On Wednesday, May 28, 2014 we lost one of the world's greatest thinkers, Maya Angelou. Looking back on this phenomenal woman's life, we are reminded that great leaders aren't just people who display one grandiose act of transformational leadership. Instead, they display small acts of leadership throughout their entire life.
Maya Angelou didn't just wake up one day as a respected poet, actress, director, author, professor and civil rights activist. Only after years of cultivating her consistency of purpose was she considered a valued thoughtleader across the globe. In 2011, President Obama presented Angelou with the Presidential Medal of Freedom, the highest award a US civilian can receive.
Download the first chapter of Do Lead today and learn how to cultivate your consistency of purpose so that one day you'll too be considered one of the greats.
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We tend to only recognize leaders when they conduct transformational acts of leadership, such as Martin Luther King Jr. delivering his momentous speech in Washington on August, 28, 1963. What we fail to realize, however, is that in order for these transformational acts to occur, the leader must have a consistency of purpose.
It just so happens that Martin Luther King Jr.'s consistency of purpose was equality and freedom for all. He didn't let being sued, beaten, arrested and jailed stop him from pursuing his passion.
What is your consistency of purpose? Download the first chapter of Do Lead today and get started leading the right way.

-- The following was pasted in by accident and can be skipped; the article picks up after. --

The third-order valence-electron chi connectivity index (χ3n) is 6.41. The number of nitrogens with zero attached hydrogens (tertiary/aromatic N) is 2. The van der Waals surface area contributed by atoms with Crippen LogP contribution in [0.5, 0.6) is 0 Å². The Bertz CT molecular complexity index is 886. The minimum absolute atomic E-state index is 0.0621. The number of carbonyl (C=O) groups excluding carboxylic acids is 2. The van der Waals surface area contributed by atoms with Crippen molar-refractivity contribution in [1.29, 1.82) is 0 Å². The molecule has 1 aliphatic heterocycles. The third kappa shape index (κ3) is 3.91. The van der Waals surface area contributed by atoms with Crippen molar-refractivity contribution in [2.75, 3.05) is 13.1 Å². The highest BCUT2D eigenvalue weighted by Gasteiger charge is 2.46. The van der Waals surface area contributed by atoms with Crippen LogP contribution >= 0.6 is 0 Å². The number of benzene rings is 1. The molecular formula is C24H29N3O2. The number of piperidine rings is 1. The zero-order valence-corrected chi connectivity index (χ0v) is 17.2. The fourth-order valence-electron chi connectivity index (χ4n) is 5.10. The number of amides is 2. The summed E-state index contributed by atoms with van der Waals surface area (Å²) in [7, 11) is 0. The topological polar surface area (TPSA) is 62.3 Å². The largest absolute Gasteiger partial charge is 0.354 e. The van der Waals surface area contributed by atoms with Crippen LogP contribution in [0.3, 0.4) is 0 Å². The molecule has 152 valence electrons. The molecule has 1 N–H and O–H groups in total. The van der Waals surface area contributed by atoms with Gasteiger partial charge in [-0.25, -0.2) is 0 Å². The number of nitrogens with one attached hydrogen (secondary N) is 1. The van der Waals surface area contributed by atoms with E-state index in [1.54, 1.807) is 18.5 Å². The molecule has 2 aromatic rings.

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All the great leaders in history, Martin Luther King Jr., Steve Jobs, and Nelson Mandela, have one thing in common; a consistency of purpose. The greater the consistency of purpose (and the longer it is exhibited), the greater the leadership return.
What is the one thing that makes you tick, floats your boat, or tickles your fancy? This thing can be something lofty like "world peace" or something more normal like "reducing the amount of plastic bags used in my household." Regardless of what your purpose is, the important thing is that you have one.
So what if you don't have a consistency of purpose, does that mean your dreams of becoming a great leader are lost? Not necessarily. In the fourth chapter of Do Lead, Les McKeown gives you a couple of tips on what to do if you haven't found your consistency of purpose quite yet. Download the first chapter of Do Lead today to get started on your journey to becoming one of the "greats."
We would love to hear what your consistency of purpose is and when you discovered it. Let us know in the comments below or on either of the following networks: